My advice to retail investors or newcomers to the market is to buy what you understand. When you understand what you’re investing in so you can have clearer judgement when you make decisions. You should know the broad dynamics of an investment and have a good answer if someone asks you, ‘Why are you investing in this?’ It’s the same advice I would give someone buying an apartment or a car. It's very similar since at the end of the day you’re putting your wealth into all of them. I also advise investors to not get greedy when investing in the stock market.

A less obvious factor people should look at before investing is the governance of a company. It’s often harder to make a judgement on governance as opposed to earnings, growth, and similar factors. However, as we’ve seen in the past period, things can go wrong. So it’s important to be comfortable with the governance or else your investment could be vulnerable to things like inaccurate reported numbers or figures. So governance is really at the base of everything else.

When recommending calls or top picks, I try to get a good sense of what would make a stock reprice and what wouldn’t. There are some stocks that are [underpriced], but won’t necessarily rerate quickly while other stocks are more expensive but continue to outperform. This kind of thinking necessitates a more top-down approach to be able to judge the direction a stock is going and make a good call that materializes.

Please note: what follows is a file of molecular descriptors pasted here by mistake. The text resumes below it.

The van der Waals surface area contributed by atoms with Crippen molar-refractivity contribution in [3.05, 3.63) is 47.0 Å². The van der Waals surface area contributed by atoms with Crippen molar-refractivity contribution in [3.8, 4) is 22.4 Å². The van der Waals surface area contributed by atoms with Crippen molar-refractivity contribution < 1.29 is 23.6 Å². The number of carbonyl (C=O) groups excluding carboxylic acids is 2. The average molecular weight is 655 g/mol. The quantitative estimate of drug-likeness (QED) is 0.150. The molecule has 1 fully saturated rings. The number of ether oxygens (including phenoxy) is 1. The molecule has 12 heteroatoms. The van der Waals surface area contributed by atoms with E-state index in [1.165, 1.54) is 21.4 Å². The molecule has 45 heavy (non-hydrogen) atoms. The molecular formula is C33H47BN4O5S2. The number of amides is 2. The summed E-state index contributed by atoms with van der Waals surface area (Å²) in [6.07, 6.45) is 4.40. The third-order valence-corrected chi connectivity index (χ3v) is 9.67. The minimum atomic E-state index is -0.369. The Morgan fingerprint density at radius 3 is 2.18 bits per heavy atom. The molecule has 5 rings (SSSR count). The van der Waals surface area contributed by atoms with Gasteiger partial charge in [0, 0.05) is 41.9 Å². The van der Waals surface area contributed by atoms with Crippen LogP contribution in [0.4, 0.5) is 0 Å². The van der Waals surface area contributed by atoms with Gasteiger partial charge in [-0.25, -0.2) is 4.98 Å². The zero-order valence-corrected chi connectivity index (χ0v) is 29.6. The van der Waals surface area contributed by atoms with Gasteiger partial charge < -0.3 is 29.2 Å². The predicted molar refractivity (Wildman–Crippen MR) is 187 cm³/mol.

If I had to switch to another industry, I would like to go into operations. It’s a position I would like to explore in any field, whether it's a steel plant or an engineering firm.

I’m a numbers person. I’ve always been comfortable with numbers since I was younger. Meanwhile, words have had to come the hard way [laughs] and a lot of investment has been put into that while on the job.

The last great things I’ve watched were the last season of Narcos Mexico as well as The Mandalorian. My taste in TV shows varies with my mood — sometimes I want to watch something light and comedic while other times I’ll go for something more serious and deep. The last great thing I read was probably Lord of the Rings from my school’s library.

When I’m not working, I like to travel. It astounds me how you can find similarities in culture in the most unexpected countries. I was recently married and went to Hawaii for my honeymoon, so I think that is now my favorite destination. In the future, I think I’d like to devote more of my vacation time to exploring Egypt’s offerings such as Al Wahat and St. Catherine.


The EGX30 fell 0.3% at today’s close on turnover of EGP 805 mn (45.5% below the 90-day average). Local investors were net buyers. The index is up 3.2% YTD.

In the green: GB Auto (+2.5%), Abu Qir Fertilizers (+2.0%) and Orascom Development (+1.9%).

In the red: Ezz Steel (-4.1%), Orascom Financial (-3.8%) and Edita (-3.5%).

Enterprise is a daily publication of Enterprise Ventures LLC, an Egyptian limited liability company (commercial register 83594), and a subsidiary of Inktank Communications. Summaries are intended for guidance only and are provided on an as-is basis; kindly refer to the source article in its original language prior to undertaking any action. Neither Enterprise Ventures nor its staff assume any responsibility or liability for the accuracy of the information contained in this publication, whether in the form of summaries or analysis. © 2022 Enterprise Ventures LLC.